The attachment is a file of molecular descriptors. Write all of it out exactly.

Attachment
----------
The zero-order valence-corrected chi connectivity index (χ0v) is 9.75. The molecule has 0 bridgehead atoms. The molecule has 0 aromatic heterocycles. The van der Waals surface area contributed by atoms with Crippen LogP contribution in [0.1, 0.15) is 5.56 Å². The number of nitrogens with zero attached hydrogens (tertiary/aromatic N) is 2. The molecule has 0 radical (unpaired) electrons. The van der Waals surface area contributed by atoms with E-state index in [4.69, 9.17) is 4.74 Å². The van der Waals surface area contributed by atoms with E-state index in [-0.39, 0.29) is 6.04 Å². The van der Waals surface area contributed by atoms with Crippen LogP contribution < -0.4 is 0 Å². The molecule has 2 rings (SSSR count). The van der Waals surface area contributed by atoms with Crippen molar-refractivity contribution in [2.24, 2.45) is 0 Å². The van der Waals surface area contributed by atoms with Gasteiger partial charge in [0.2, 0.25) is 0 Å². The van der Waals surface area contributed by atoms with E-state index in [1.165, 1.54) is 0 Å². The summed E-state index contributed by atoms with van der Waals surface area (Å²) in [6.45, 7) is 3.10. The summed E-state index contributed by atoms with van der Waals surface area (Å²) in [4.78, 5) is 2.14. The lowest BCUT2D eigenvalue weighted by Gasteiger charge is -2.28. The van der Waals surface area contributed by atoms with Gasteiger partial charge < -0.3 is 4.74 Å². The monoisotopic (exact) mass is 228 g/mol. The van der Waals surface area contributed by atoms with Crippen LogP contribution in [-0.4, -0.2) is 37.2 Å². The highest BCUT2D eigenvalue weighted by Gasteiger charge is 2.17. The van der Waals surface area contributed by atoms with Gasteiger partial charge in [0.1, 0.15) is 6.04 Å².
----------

The zero-order valence-corrected chi connectivity index (χ0v) is 9.75. The molecule has 0 bridgehead atoms. The molecule has 0 aromatic heterocycles. The van der Waals surface area contributed by atoms with Crippen LogP contribution in [0.1, 0.15) is 5.56 Å². The number of nitrogens with zero attached hydrogens (tertiary/aromatic N) is 2. The molecule has 0 radical (unpaired) electrons. The van der Waals surface area contributed by atoms with E-state index in [4.69, 9.17) is 4.74 Å². The van der Waals surface area contributed by atoms with E-state index in [-0.39, 0.29) is 6.04 Å². The van der Waals surface area contributed by atoms with Crippen LogP contribution < -0.4 is 0 Å². The molecule has 2 rings (SSSR count). The van der Waals surface area contributed by atoms with Crippen molar-refractivity contribution in [2.24, 2.45) is 0 Å². The van der Waals surface area contributed by atoms with Gasteiger partial charge in [0.2, 0.25) is 0 Å². The van der Waals surface area contributed by atoms with E-state index in [1.165, 1.54) is 0 Å². The summed E-state index contributed by atoms with van der Waals surface area (Å²) in [6.45, 7) is 3.10. The summed E-state index contributed by atoms with van der Waals surface area (Å²) in [4.78, 5) is 2.14. The lowest BCUT2D eigenvalue weighted by Gasteiger charge is -2.28. The van der Waals surface area contributed by atoms with Gasteiger partial charge < -0.3 is 4.74 Å². The monoisotopic (exact) mass is 228 g/mol. The van der Waals surface area contributed by atoms with Crippen LogP contribution in [-0.4, -0.2) is 37.2 Å². The highest BCUT2D eigenvalue weighted by Gasteiger charge is 2.17. The van der Waals surface area contributed by atoms with Gasteiger partial charge in [0.1, 0.15) is 6.04 Å².